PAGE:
Guinea pigs eat a wide variety of foods. They will eat everything you give them and this is quite risky because along with the long list of foods that guinea pigs can eat, comes another long list of foods that guinea pigs should not eat.
It may be tricky to know where to draw the line. What to give them and what not to give them.
Guinea pigs are small animals which makes them susceptible to poisoning from very little amounts of unsafe foods. Foods that are perfectly healthy for us can easily be fatal to the little pets.
This is why you should be extra careful with what you feed them. Guinea pigs have a delicate digestive system and you should ensure that any food you give them is safe for their consumption.
That brings us to the question of onions. Are onions on the list of ‘okay-foods’ or are they on the list of ‘no-no foods’? Let’s find out.
Can guinea pigs eat onions?
Guinea pigs cannot eat onions because onions are toxic to them. Onions contain disulfides that are poisonous to guinea pigs. Disulfides attack the red blood cells resulting in conditions like anaemia, kidney diseases, and low amounts of oxygen being circulated in guinea pig bodies. Onions also have high amounts of calcium and phosphorus that are harmful to guinea pigs.
Why you should not feed onions to guinea pigs?
Onions are part of allium plants. All allium plants from onions and garlic to leeks and chives are pure poison to guinea pigs.
Feeding your guinea pig onions will lead to:
Bladder and kidney stones
Onions are high in calcium. Calcium in small amounts is good for young guinea pigs as it aids in the development of strong bones.
The mineral is however not required by adult guinea pigs and in high amounts it becomes toxic. High calcium brings about the formation of kidney and bladder stones.
This leads to urination problems in guinea pigs where urinating becomes painful or blood appears in the urine.
Anaemia and lack of oxygen
Disulfides in onions result in the damage of red blood cells. Lack of red blood cells leads to insufficient oxygen circulation in body organs which can lead to their failure.
Anaemia may also be brought about and both these conditions could be fatal to guinea pigs if not treated in time.
Onions contain sugars and fiber in high quantities which may present digestion issues to guinea pigs. Guinea pigs have a delicate digestive system and a combination of the two may lead to stomach upsets and loose stool.
What will happen if guinea pigs eat onions?
Guinea pigs will get poisoned if they eat onions and they will experience one, two, or more of the effects we just talked of above.
Signs of guinea pig poisoning are:
- Eyes and nose discharge.
- Increased drooling.
- Upset stomach.
- Breathing difficulties.
How to avoid onion poisoning in guinea pigs
Onion poisoning can be avoided by taking the following measures:
Not feeding the onions
At this point, the first measure is self-explanatory. Avoid feeding onions to your pet.
Whether you have red onions, green onions, or even shallots, remember that onions are still onions and no matter the variety none is safe for your pet.
Do not cook, boil or soak them to try and make them less poisonous either because the onions will still retain their properties no matter the state they are in.
Just avoid feeding your guinea pig onions and look for other safer alternatives instead.
Keeping onions out of reach
Before letting your guinea pig out of their cage, make sure to keep onions and other allium plants out of reach, preferably locked up. Guinea pigs have a tendency of chewing on anything and everything they come across.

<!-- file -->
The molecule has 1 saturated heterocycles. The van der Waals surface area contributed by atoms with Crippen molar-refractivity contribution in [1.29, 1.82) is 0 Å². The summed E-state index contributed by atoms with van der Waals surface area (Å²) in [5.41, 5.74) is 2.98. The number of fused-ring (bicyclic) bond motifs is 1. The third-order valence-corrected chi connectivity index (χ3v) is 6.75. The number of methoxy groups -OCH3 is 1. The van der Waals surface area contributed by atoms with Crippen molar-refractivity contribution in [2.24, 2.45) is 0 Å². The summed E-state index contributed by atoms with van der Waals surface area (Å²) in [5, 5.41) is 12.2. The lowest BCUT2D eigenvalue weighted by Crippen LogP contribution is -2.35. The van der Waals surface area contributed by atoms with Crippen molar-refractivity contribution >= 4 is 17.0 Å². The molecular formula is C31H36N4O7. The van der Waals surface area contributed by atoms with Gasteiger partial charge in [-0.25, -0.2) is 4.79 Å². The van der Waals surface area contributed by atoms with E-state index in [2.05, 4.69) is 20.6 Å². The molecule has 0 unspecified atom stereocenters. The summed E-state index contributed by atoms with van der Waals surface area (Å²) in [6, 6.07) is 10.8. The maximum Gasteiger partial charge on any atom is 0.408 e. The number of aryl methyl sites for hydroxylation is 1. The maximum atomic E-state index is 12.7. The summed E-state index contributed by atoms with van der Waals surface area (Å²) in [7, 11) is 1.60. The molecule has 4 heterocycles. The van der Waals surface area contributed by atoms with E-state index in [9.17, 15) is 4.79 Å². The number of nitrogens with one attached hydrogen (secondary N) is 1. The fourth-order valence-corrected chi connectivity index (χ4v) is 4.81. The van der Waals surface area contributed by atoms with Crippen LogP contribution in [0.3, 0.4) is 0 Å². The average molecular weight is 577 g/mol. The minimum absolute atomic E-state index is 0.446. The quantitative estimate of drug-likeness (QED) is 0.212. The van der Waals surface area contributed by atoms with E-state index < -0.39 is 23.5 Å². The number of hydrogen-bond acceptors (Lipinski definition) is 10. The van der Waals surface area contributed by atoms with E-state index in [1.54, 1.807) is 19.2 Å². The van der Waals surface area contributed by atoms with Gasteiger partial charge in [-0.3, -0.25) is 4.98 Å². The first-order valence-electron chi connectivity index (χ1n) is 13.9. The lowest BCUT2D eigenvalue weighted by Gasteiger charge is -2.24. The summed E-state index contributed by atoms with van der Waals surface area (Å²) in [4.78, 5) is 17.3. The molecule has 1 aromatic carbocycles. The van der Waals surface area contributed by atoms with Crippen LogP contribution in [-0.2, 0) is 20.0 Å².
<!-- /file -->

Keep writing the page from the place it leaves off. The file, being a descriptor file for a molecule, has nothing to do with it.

It would be so easy for them to get poisoned if they found onions left out carelessly and began chewing them. Your pet is your responsibility as they wouldn’t know what is poisonous and what is not.
Fence your garden
If you have a garden with onions or other plants poisonous to guinea pigs ensure that you fence it off to keep out your pet.
Your guinea pig could wander into the garden and munch on a good amount of poison if they stumble upon your onions and some tomato leaves.
A chicken wire would work just fine as the pet will not be able to go past it. Always ensure that you keep a keen eye on them whenever they are out.
Onions contain nutrients, antioxidants, fiber, and even Vitamin C which is a vital requirement for guinea pigs. However, the toxic nature of onions surpasses the good in them which is not worth putting your pet’s life in danger for.
Instead, you can feed them safe and nutritious alternatives like:
- Bell peppers – they are high in Vitamin C, Vitamin A, fiber, and potassium, not to mention they are deliciously crunchy for guinea pigs.
- Tomatoes – they are rich in fiber, Vitamin C, Vitamin K, and folate which aids in tissue growth. Feed only the tomato fruit and avoid other parts of the plant.
- Asparagus – they contain Vitamin C, Vitamin K, Vitamin A, fiber, and minerals.
- Lettuce – they have Vitamin C and vitamin A, with low amounts of calcium and oxalates.
Allium plants like onions are toxic to guinea pigs. Whether raw, cooked, boiled, or soaked in water, onions are poisonous to guinea pigs and shouldn’t be fed to them.
Feeding onions to guinea pigs brings about negative health impacts like urination problems, anaemia, digestion issues, and lack of oxygen in body organs.
In the case of food poisoning, always seek a vet immediately as onion complications could turn fatal.
Although onions are generally nutritious plants with good nutrients, antioxidants, vitamins, and fiber when it comes to guinea pigs you should opt for alternatives.
Nutrient-rich onion alternatives include bell peppers, tomatoes, lettuce, and asparagus.